By Max Jones
TERRE HAUTE — Survey after survey of newspaper readers tell us that letters to the editor are among the most read and most enjoyed content we offer. While obituaries routinely top the list of most-read items, letters are always near the top.
Even without research of that kind, it would be obvious to those of us who work to produce newspapers in print and online that reader submissions offering opinions on issues of the day, comments about hot community topics, or telling personal stories about everyday life, are universally valued by our large and diverse audience.
How would we know that? Personal feedback from readers fuels the notion, of course. But the real testament to the popularity of reader commentary is the constant volume of letters coming in. Whenever it seems the number of submitted letters can’t possibly go higher, it does.
We’ve had strong years before, but 2008 ranks among the best, at least since we’ve been tracking such things. As editorial page editor back in the early ’90s, I started logging submitted letters. (That’s when all letters sent were either typed, faxed or hand-written rather than e-mailed — today’s vastly preferred submission method). The number of letters I logged 10 to 15 years ago hovered between 1,200 and 1,400. Most of those, which consisted of letters that met our basic standards and requirements, saw print.
But 2008 was a banner year, with 1,746 letters logged (1,300 e-mailed, plus 446 submitted in other ways). Election years, especially when presidents are on the ballot, tend to generate more letters. But I’ve also found that years with Terre Haute mayoral elections boost the letters volume. Such was the case in 2007, when more than 1,650 letters were logged.
I don’t have an accurate count on the number of letters actually published in our print edition last year. It would have to number well over 1,400. And all of our letters contain the author’s real name. Anonymous letters, or pen names, are not allowed. Readers appreciate that.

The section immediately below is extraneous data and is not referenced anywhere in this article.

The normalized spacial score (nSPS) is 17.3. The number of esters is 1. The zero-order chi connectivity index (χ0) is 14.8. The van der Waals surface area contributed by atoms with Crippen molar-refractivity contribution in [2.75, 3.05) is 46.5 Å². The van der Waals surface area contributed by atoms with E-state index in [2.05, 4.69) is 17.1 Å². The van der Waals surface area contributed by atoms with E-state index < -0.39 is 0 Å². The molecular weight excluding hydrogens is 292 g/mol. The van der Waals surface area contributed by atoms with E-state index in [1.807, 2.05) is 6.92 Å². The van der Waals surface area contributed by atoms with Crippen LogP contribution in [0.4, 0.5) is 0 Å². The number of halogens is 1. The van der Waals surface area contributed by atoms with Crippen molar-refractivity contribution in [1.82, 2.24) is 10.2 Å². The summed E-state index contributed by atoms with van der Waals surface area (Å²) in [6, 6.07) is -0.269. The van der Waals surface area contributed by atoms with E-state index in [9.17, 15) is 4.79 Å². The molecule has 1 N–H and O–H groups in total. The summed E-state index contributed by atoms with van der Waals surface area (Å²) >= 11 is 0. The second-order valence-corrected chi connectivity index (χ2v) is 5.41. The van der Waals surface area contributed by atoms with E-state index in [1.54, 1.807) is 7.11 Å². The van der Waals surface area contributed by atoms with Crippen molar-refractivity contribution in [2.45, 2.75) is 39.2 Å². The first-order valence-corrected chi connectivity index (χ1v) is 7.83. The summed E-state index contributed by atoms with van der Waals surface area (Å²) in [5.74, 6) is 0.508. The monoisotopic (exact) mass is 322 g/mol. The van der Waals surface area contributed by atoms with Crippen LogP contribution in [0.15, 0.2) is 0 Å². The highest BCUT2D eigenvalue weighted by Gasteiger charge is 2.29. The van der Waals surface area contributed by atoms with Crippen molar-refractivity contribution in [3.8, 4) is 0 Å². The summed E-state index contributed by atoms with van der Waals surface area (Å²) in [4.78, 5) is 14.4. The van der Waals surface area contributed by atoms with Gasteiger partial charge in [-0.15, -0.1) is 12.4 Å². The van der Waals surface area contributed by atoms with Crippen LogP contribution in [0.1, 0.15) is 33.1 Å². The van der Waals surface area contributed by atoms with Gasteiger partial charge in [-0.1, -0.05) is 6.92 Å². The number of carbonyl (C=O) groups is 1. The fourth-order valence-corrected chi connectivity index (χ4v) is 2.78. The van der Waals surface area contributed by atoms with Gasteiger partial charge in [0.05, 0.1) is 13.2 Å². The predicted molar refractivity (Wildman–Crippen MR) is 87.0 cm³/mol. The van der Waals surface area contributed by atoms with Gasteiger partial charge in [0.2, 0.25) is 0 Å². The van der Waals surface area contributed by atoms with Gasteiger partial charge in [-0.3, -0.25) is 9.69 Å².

We have been trying to get writers to submit shorter letters, which are advantageous to all. Shorter letters are more apt to be read completely, and they result in more space for more letters. We seem to be succeeding, since we haven’t allotted any more space to letters, yet are publishing more of them.
The quality of letters continues to be excellent. I have also noticed an increase in new letter writers. All this points to our letters columns being a must-read feature far into the future.
Keep up the good work, and keep those letters coming in.
I I I
While most of our efforts are still focused on the Tribune-Star’s print edition, we are devoting an increasing amount of resources to our online edition, www.tribstar.com. That is a trend that will continue.
In some cases, Web content is exclusive to the online edition. One such Web-only feature is Sports Editor Todd Golden’s “Down in the Valley” blog, which can be accessed by clicking first on a Sports link from the main page, then scrolling down to the “Back in Blue” logo on the right side of your computer screen.
Todd covers Indiana State University men’s basketball and uses his blog to write in real time about the Sycamores’ exploits. Many fans of ISU sports already know about Todd’s blog and enjoy interacting with him.
Among the content readers can find are in-game comments. Todd writes instant analysis while the games are going on and keeps readers up to date on the game’s progress. The blog is fun reading and worth a visit from Sycamores fans.
More online features such as Todd’s blog will be appearing in coming months. This type of content delivery is definitely the trend of the future.
Jones can be reached at (812) 231-4336, or by e-mail at email@example.com